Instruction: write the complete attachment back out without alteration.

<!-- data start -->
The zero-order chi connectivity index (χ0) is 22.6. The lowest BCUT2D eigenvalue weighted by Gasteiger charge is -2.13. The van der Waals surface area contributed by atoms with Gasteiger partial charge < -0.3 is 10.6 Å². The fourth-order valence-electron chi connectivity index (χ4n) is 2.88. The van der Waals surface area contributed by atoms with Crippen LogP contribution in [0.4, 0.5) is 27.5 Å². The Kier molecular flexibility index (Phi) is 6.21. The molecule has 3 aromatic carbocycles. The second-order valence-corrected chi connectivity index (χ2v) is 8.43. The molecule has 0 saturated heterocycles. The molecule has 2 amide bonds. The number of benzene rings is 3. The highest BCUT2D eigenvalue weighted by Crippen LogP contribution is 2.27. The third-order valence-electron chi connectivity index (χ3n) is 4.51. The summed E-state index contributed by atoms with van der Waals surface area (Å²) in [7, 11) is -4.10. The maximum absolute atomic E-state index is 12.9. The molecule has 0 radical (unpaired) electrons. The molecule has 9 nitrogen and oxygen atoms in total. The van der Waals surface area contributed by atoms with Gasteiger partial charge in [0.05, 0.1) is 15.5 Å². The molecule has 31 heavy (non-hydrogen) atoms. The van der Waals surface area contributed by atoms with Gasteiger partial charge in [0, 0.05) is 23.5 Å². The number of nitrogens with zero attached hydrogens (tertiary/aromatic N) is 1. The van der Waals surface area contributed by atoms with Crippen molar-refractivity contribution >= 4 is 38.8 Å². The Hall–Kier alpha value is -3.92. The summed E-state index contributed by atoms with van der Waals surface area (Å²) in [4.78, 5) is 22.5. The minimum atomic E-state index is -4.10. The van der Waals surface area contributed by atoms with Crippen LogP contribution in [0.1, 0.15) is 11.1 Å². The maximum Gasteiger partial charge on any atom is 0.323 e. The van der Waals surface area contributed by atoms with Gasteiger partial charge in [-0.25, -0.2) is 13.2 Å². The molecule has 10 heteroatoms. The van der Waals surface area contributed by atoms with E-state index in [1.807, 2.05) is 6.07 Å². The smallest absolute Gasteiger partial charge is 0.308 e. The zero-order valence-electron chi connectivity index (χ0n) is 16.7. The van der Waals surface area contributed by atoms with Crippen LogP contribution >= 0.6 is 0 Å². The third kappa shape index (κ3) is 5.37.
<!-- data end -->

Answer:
The zero-order chi connectivity index (χ0) is 22.6. The lowest BCUT2D eigenvalue weighted by Gasteiger charge is -2.13. The van der Waals surface area contributed by atoms with Gasteiger partial charge < -0.3 is 10.6 Å². The fourth-order valence-electron chi connectivity index (χ4n) is 2.88. The van der Waals surface area contributed by atoms with Crippen LogP contribution in [0.4, 0.5) is 27.5 Å². The Kier molecular flexibility index (Phi) is 6.21. The molecule has 3 aromatic carbocycles. The second-order valence-corrected chi connectivity index (χ2v) is 8.43. The molecule has 0 saturated heterocycles. The molecule has 2 amide bonds. The number of benzene rings is 3. The highest BCUT2D eigenvalue weighted by Crippen LogP contribution is 2.27. The third-order valence-electron chi connectivity index (χ3n) is 4.51. The summed E-state index contributed by atoms with van der Waals surface area (Å²) in [7, 11) is -4.10. The maximum absolute atomic E-state index is 12.9. The molecule has 0 radical (unpaired) electrons. The molecule has 9 nitrogen and oxygen atoms in total. The van der Waals surface area contributed by atoms with Gasteiger partial charge in [0.05, 0.1) is 15.5 Å². The molecule has 31 heavy (non-hydrogen) atoms. The van der Waals surface area contributed by atoms with Gasteiger partial charge in [0, 0.05) is 23.5 Å². The number of nitrogens with zero attached hydrogens (tertiary/aromatic N) is 1. The van der Waals surface area contributed by atoms with Crippen molar-refractivity contribution >= 4 is 38.8 Å². The Hall–Kier alpha value is -3.92. The summed E-state index contributed by atoms with van der Waals surface area (Å²) in [4.78, 5) is 22.5. The minimum atomic E-state index is -4.10. The van der Waals surface area contributed by atoms with Crippen LogP contribution in [0.1, 0.15) is 11.1 Å². The maximum Gasteiger partial charge on any atom is 0.323 e. The van der Waals surface area contributed by atoms with Gasteiger partial charge in [-0.25, -0.2) is 13.2 Å². The molecule has 10 heteroatoms. The van der Waals surface area contributed by atoms with E-state index in [1.807, 2.05) is 6.07 Å². The smallest absolute Gasteiger partial charge is 0.308 e. The zero-order valence-electron chi connectivity index (χ0n) is 16.7. The van der Waals surface area contributed by atoms with Crippen LogP contribution >= 0.6 is 0 Å². The third kappa shape index (κ3) is 5.37.